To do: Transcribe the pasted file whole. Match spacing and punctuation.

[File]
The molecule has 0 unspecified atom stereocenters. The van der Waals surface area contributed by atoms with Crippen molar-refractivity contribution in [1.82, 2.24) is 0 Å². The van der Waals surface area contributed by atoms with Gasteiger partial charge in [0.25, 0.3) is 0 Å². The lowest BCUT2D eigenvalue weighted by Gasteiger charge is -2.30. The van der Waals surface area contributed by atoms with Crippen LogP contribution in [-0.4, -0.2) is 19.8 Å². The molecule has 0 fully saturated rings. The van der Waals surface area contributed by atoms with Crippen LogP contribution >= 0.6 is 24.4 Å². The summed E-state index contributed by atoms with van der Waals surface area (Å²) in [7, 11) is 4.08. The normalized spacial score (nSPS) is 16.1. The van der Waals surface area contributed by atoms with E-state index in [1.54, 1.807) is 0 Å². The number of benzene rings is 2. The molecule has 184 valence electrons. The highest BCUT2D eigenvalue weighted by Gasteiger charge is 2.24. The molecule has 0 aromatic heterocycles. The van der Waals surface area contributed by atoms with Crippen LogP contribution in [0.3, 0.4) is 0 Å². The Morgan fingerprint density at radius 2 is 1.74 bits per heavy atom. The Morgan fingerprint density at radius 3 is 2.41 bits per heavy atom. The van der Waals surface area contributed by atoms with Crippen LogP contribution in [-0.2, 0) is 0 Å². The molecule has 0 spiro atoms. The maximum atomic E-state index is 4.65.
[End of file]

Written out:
The molecule has 0 unspecified atom stereocenters. The van der Waals surface area contributed by atoms with Crippen molar-refractivity contribution in [1.82, 2.24) is 0 Å². The van der Waals surface area contributed by atoms with Gasteiger partial charge in [0.25, 0.3) is 0 Å². The lowest BCUT2D eigenvalue weighted by Gasteiger charge is -2.30. The van der Waals surface area contributed by atoms with Crippen LogP contribution in [-0.4, -0.2) is 19.8 Å². The molecule has 0 fully saturated rings. The van der Waals surface area contributed by atoms with Crippen LogP contribution >= 0.6 is 24.4 Å². The summed E-state index contributed by atoms with van der Waals surface area (Å²) in [7, 11) is 4.08. The normalized spacial score (nSPS) is 16.1. The van der Waals surface area contributed by atoms with E-state index in [1.54, 1.807) is 0 Å². The number of benzene rings is 2. The molecule has 184 valence electrons. The highest BCUT2D eigenvalue weighted by Gasteiger charge is 2.24. The molecule has 0 aromatic heterocycles. The van der Waals surface area contributed by atoms with Crippen LogP contribution in [0.3, 0.4) is 0 Å². The Morgan fingerprint density at radius 2 is 1.74 bits per heavy atom. The Morgan fingerprint density at radius 3 is 2.41 bits per heavy atom. The van der Waals surface area contributed by atoms with Crippen LogP contribution in [-0.2, 0) is 0 Å². The molecule has 0 spiro atoms. The maximum atomic E-state index is 4.65.